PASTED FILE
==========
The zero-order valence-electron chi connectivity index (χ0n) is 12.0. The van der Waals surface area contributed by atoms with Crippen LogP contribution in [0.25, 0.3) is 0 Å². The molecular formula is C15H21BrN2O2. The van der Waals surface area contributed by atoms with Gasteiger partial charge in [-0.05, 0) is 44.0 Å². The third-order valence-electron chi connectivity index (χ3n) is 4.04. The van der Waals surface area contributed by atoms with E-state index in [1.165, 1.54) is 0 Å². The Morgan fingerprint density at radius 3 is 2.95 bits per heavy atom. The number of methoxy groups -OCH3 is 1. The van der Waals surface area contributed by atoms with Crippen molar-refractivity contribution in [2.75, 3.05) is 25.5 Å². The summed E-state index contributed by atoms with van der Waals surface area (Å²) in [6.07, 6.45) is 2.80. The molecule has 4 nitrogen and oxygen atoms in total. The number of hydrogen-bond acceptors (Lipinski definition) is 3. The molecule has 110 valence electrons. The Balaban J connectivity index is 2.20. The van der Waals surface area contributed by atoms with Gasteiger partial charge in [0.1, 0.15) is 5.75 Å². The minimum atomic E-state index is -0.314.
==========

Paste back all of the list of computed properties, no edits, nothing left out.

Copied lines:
The zero-order valence-electron chi connectivity index (χ0n) is 12.0. The van der Waals surface area contributed by atoms with Crippen LogP contribution in [0.25, 0.3) is 0 Å². The molecular formula is C15H21BrN2O2. The van der Waals surface area contributed by atoms with Gasteiger partial charge in [-0.05, 0) is 44.0 Å². The third-order valence-electron chi connectivity index (χ3n) is 4.04. The van der Waals surface area contributed by atoms with E-state index in [1.165, 1.54) is 0 Å². The Morgan fingerprint density at radius 3 is 2.95 bits per heavy atom. The number of methoxy groups -OCH3 is 1. The van der Waals surface area contributed by atoms with Crippen molar-refractivity contribution in [2.75, 3.05) is 25.5 Å². The summed E-state index contributed by atoms with van der Waals surface area (Å²) in [6.07, 6.45) is 2.80. The molecule has 4 nitrogen and oxygen atoms in total. The number of hydrogen-bond acceptors (Lipinski definition) is 3. The molecule has 110 valence electrons. The Balaban J connectivity index is 2.20. The van der Waals surface area contributed by atoms with Gasteiger partial charge in [0.1, 0.15) is 5.75 Å². The minimum atomic E-state index is -0.314.